This, to me, is the key point in the story: that design changes were implemented not based on the reality of the situation, but on the perception of the reality. Matching people's expectation is a core concept in user experience design. Most of the time designing to expectations, even if that design does not match an underlying reality (i.e. the user model does not match the system model, to use Don Norman's excellent dichotomy) will be the right choice. But as Bruce Sterling pointed out so well in his keynote at Ubicomp 2006, it creates an interesting new set of challenges and responsibilities for user experience designers: while trying to match people's models, we should not fall into techno-mysticism, lying about what's really going on, rather than using a model to simplify coginitive load. I predict there will be many more user experience design tradeoffs such as this in the future.

After a discussion with a bunch of nice folks about mapping systems over dinner the other night, I started to think about how all of the point-wise mapping tools (such as Platial and Plazes) are to me, personally. For the most part, they're not (I prefer regions as the unit of markup, or at least in addition to points). Last night Liz and I were talking about San Francisco real estate and the subject of Ellis Act evictions came up. In the process of researching this kind of eviction, we found that there was a list of Ellis Eviction sites which hadn't yet been mapped (well not to our knowledge), so we decided to try our hand at a mashup. It was harder than it's made out to be, and by the end of the evening we had given up on the Javascript and GIS systems, but had discovered several useful tools.

Here's the problem, as I see it, with point-wise mapping of information: when there are enough points, it becomes a forest and it's no longer useful. For example, here's the Ellis data all mapped together on SF using EditGrid, an online spreadsheet that can take any map data and map it with Google maps:

I would like to do is to have some interesting ways of clustering or displaying this information in a way that's not overwhelming visually and not a bear to produce in a GIS system. [Note to GIS system designers: your general purpose tools, which can be used for everything from prospecting for oil to identifying crime patterns, are incredibly difficult to use because they're so general purpose. Just because there's a latitude and longitude attached doesn't mean that the same tool is useful for everything. A nail and a can of peaches are both made of metal, but that doesn't mean you can or should use can openers and hammers interchangeably. Geographic information is like metal: it's a basic material, and the tools you use with it should be tuned to the task. But I digress.] Unfortunately, neither Liz or I was unable to find any such tools (EditGrid is relatively easy, but what I'd like is the equivalent of the Excel chart wizard for maps, and they're still in the early days of integrating their product with Google). We did what we could with what was available (in this case, Mapbuilder.net). Here's a still of all of the Ellis evictions from January 2000 to March 2005. You can start to see trends in both location clusters and in time and this tells a story about real estate in San Francisco. I'm not totally sure what story it tells, but it's a start, and an interesting mapping experiment to have spent an evening on.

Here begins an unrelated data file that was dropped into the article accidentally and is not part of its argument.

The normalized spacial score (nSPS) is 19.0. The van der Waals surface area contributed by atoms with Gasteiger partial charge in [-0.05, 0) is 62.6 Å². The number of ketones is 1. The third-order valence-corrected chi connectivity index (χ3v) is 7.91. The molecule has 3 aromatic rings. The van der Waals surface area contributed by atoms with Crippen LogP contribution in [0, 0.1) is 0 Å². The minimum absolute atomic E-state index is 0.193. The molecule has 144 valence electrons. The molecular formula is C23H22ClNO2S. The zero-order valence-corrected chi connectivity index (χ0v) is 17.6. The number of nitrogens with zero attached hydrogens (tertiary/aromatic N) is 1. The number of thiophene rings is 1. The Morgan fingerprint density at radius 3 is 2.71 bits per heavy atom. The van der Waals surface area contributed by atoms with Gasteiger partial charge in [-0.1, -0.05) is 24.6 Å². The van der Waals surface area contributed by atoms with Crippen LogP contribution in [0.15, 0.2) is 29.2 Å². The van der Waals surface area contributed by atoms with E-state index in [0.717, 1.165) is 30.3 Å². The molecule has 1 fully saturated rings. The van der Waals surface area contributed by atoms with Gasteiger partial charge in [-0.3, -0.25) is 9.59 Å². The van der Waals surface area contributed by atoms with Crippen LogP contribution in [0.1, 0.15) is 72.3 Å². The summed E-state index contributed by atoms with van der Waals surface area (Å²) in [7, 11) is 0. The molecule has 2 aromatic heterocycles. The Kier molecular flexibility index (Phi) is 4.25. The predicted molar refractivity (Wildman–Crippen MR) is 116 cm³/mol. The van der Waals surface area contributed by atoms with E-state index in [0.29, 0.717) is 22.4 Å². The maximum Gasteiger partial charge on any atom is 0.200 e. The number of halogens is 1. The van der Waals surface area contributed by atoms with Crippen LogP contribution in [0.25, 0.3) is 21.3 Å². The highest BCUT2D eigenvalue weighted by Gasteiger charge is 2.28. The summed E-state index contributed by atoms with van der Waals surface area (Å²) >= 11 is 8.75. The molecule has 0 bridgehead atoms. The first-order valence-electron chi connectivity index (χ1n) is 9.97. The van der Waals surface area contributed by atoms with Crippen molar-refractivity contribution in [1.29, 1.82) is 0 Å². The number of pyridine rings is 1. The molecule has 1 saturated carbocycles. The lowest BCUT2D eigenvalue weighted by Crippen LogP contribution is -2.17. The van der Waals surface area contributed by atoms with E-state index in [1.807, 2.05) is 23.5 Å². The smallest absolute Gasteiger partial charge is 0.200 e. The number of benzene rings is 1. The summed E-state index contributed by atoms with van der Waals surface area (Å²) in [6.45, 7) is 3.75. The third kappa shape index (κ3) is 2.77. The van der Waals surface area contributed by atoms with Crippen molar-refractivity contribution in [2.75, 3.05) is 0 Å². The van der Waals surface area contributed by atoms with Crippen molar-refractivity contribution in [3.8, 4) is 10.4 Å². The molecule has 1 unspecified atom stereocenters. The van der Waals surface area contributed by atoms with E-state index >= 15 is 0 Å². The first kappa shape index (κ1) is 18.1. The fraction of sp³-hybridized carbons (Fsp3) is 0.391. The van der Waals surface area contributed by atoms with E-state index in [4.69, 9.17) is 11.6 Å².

2005-red (Jan-March)

Click on the map to get a live, zoomable, scrollable Google Map, but be warned: Google Maps isn't very good at displaying 500 points on a map and it'll bog down your browser for a while.

If you'd like to use the data yourself, here's my dated and geocoded spreadsheet, which we used the excellent and free Batch Geocode utility, which we also used to convert the dataset into a KML file for Google Earth.




A device studio that lives at the intersections of ubiquitous computing, ambient intelligence, industrial design and materials science.

The Smart Furniture Manifesto

Giant poster, suitable for framing! (300K PDF)
Full text and explanation

Recent Photos (from Flickr)

Smart Things: Ubiquitous Computing User Experience Design

By me!
ISBN: 0123748992
Published in September 2010
Available from Amazon

Observing the User Experience: a practitioner's guide to user research

By me!
ISBN: 1558609237
Published April 2003
Available from Amazon

Recent Comments

  • Katherina: Information not just material. In our days it is a read more
  • tamberg.myopenid.com: Hi Mike, totally agree on building the IoT in a read more
  • Mutuelle: Man is the reflections of his thought, some name it read more
  • Amanda Carter: You obviously placed a great deal of work into that read more
  • Molly: You might find it interesting to connect with return of read more
  • George: You might want to change "Size" to "form" for terminal. read more
  • Mike: Thanks for the reminder, Robin. I'm aware of that article, read more
  • Robin: It's a slightly different argument (it predates most work in read more
  • Tim: This reminded me of the Pleo video Mark posted awhile read more
  • michael studli: i was wonting to know is the game fun to read more

About this Archive

This page is an archive of entries from October 2006 listed from newest to oldest.

September 2006 is the previous archive.

November 2006 is the next archive.

Find recent content on the main index or look in the archives to find all content.